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December 28, 2020

Good Thing or Bad? Employees Are Heavy Users of Mental Health Benefits.

By Rev. Jeff Thiemann

As you know, it’s been a difficult year, and everyone’s talking about stress and anxiety — including me.

In a recent video, I said, “Good news, our Portico plan members are using mental health resources more than the average user,” and was surprised to learn that some people took issue. “How could that be good news?” they asked.

It gave me pause. At Portico, we’ve been talking for decades about what it means to live well financially, emotionally, and physically. We often say how critical it is to be proactive, to assess your own well-being and seek help when needed. It’s how we avoid succumbing to conditions like compassion fatigue, the slow loss of empathy over time due to emotional and physical overload. In short, it’s how we become and remain healthy, resilient people — we grow from adversity.

As a CEO and pastor, I asked a trusted Facebook group of ELCA clergy what they thought, given the emotionally challenging nature of their work. And they reminded me of a truth that is relevant for all employers, but especially for those whose employees serve in emotionally challenging, caregiver roles.

Their collective message:

  • Yes, it’s critical to provide effective, quality mental health benefits and resources.
  • Yes, you need to communicate creatively and often that needing emotional support is not a sign of weakness but of strength.
  • It’s fine, as an employer, to feel good about your employees being above-average users of the benefits you provide.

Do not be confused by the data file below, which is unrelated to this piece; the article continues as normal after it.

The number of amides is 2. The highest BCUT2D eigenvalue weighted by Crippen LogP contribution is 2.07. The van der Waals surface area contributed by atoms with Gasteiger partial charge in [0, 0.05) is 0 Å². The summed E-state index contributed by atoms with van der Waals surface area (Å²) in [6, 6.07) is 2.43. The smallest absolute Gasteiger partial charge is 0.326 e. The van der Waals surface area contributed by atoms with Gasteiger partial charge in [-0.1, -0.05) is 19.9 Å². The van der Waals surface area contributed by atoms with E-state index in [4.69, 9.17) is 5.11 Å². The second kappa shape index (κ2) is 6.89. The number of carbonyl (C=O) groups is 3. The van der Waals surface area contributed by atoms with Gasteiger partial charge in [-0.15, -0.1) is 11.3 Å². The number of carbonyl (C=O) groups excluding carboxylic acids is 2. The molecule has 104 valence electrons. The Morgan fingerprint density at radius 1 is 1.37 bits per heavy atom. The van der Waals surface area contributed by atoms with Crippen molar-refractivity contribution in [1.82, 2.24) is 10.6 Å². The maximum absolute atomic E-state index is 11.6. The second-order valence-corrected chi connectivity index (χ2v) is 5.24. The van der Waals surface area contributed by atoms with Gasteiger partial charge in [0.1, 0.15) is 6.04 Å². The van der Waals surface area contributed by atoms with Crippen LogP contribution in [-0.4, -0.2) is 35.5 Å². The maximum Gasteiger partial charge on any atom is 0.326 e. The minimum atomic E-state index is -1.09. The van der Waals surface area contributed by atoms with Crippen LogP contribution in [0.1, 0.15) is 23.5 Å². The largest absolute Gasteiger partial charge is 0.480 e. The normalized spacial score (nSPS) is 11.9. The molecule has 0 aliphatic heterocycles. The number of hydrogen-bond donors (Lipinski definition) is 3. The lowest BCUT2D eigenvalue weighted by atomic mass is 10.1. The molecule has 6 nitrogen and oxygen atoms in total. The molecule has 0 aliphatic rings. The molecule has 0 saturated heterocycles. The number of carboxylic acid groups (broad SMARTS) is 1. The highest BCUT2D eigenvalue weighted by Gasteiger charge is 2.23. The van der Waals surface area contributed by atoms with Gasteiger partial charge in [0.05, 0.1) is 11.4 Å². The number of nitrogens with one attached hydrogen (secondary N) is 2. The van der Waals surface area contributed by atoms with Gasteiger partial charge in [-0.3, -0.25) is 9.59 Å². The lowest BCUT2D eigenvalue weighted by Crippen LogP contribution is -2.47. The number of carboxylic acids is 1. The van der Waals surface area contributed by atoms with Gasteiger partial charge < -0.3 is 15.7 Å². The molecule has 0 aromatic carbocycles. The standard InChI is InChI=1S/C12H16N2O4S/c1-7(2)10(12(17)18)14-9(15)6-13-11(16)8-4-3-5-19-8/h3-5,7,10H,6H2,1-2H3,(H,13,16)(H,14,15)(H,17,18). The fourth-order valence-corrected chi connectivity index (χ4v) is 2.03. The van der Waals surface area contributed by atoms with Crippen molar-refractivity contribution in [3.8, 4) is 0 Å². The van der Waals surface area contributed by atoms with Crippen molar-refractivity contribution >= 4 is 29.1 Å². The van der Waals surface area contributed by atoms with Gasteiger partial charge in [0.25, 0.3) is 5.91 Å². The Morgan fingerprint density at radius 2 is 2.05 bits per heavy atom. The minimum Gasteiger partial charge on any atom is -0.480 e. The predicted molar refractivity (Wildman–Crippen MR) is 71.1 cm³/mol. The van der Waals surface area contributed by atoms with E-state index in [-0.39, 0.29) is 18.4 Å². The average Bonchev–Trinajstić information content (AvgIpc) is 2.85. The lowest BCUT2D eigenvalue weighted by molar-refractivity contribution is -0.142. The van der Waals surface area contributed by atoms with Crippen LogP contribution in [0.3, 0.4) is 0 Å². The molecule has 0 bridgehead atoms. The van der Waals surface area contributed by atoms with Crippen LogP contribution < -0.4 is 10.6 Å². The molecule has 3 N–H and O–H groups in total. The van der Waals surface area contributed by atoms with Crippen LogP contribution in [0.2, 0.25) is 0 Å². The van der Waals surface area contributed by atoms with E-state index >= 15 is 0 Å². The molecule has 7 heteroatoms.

• But as an organizational leader, you can’t stop there. You must also strive to understand the sources of work-related stress and minimize what you can.

That last one really spoke to me. And, as I thought about it, I realized, that’s exactly what Portico leaders did this year to help our employees navigate COVID disruption. We couldn’t make the many stressors go away, but we were able to reduce their stress, primarily by offering them a greater sense of control.

  • We communicated transparently and often, which kept our employees from feeling in the dark.
  • We listened and responded to their concerns and opinions, which gave them the real sense that they were helping to shape our next steps.
  • And, most important, we made it clear that we would trust them to continue advancing our collective mission from their homes.

My take-away from this learning moment: Celebrate when benefits are used by those who serve your mission. But make sure you’re also noticing the stressors and looking for ways to reduce them.

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Rev. Jeff Thiemann

Rev. Thiemann was drawn to lead Portico by the opportunity to combine two things he cares about deeply: solving the complex challenges of health care and retirement planning and helping more people through God’s work. When he became president and CEO of Portico in 2011, Rev. Thiemann was able to combine his passions, leading the talented team at Portico to help bring over 40,000 members holistic benefits so they can better serve the congregations, employees, and communities of the ELCA.

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